12 Apr Coal plants must pay back €400 million in unlawful subsidies from Spanish government
Environmental lawyers are calling on the European Commission to order coal operators in Spain to pay back millions in subsidies received since 2007 to the Spanish government, because the payouts were against EU law. If the Commission agrees, the operators would have to pay back a total of €0.44bn.
Spain’s coal subsidies – ultimately paid for by energy customers – have been under investigation since November 2017. The Commission is deciding whether they comply with EU State aid rules. Lawyers from IIDMA and ClientEarth are now submitting arguments to help the Commission reach its decision.
Under EU law, governments have to get approval from the Commission if they want to grant subsidies – which Spain failed to do. The subsidies also give an unfair advantage to coal plants: plant operators must comply with pollution laws with no extra funding from the state.
The Commission launched an investigation in November into whether Spanish coal subsidies to reduce sulphur dioxide emissions (framed as “environmental incentives”) were granted in accordance with EU law.
Environmental lawyers IIDMA and ClientEarth have filed a submission supporting the Commission’s initial findings that the subsidies amount to unlawful State aid. They say the only correct legal response is for the Commission to require the operators to pay back the subsidies in full.
The aid was only applicable to coal plants and was therefore not available to cleaner technologies like renewable energy, battery storage, demand response or interconnection. Health impact figures cited are from IIDMA’s report A Dark Outlook – The impacts on health of coal-fired power plants in Spain during 2014
ClientEarth energy lawyer Sam Bright said: “Legally speaking, operators of polluting coal plants should pay to prevent their own pollution – those costs should not be passed on to the customer. “Coal operators across Europe pay from their own pockets to make sure their plants meet pollution limits. Spanish operators are subject to the same rules and should be treated no differently. These subsidies need to be paid back, and an example set.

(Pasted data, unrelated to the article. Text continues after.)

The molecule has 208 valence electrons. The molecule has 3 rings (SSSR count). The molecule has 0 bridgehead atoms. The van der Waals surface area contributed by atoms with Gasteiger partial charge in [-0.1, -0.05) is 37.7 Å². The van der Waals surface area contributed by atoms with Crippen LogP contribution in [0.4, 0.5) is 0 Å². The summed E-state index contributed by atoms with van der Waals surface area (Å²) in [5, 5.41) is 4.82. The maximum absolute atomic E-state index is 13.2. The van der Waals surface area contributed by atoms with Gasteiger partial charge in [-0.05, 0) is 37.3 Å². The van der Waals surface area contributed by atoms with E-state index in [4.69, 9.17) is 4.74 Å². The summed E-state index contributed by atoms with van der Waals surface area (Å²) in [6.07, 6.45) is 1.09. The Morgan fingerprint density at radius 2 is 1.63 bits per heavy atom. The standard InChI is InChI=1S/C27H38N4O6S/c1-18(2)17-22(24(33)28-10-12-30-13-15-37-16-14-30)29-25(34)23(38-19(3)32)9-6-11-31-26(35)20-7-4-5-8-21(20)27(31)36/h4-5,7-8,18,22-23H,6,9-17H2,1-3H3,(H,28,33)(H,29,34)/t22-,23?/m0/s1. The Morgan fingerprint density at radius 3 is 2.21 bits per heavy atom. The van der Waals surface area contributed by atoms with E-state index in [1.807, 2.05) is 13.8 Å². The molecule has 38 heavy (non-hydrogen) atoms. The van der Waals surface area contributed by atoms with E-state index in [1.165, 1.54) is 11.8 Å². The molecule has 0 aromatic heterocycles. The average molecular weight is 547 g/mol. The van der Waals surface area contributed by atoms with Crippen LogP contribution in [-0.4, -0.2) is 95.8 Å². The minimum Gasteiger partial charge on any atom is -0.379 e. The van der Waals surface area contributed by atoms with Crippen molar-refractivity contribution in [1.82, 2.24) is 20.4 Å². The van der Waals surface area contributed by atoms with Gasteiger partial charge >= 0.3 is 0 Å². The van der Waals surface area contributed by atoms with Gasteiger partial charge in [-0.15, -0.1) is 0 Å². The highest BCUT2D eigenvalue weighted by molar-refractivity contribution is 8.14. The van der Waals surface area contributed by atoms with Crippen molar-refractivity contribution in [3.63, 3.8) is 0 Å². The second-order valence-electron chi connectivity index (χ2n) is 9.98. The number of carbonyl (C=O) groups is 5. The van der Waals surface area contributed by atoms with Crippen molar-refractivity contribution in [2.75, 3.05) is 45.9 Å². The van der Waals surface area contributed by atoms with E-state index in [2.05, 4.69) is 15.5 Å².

IIDMA lawyer Carlota Ruiz-Bautista said: “These subsidies violate EU law. The Spanish government knows that these so-called environmental incentives do not comply with EU State aid rules. The Commission must order operators to pay back the money they received from the Spanish government.
“Supporting coal is not in line with international commitments to protect people’s health and the environment. Spain is lagging behind: it needs to get on board with the coal phaseout.”
In 2014, emissions of nitrogen oxides, sulphur dioxide and dust from Spanish coal plants were responsible for more than 700 early deaths and the costs of the health impacts are estimated at up to €1.7bn. Beyond the human health impacts, the plants are significant contributors to climate change and environmental damage.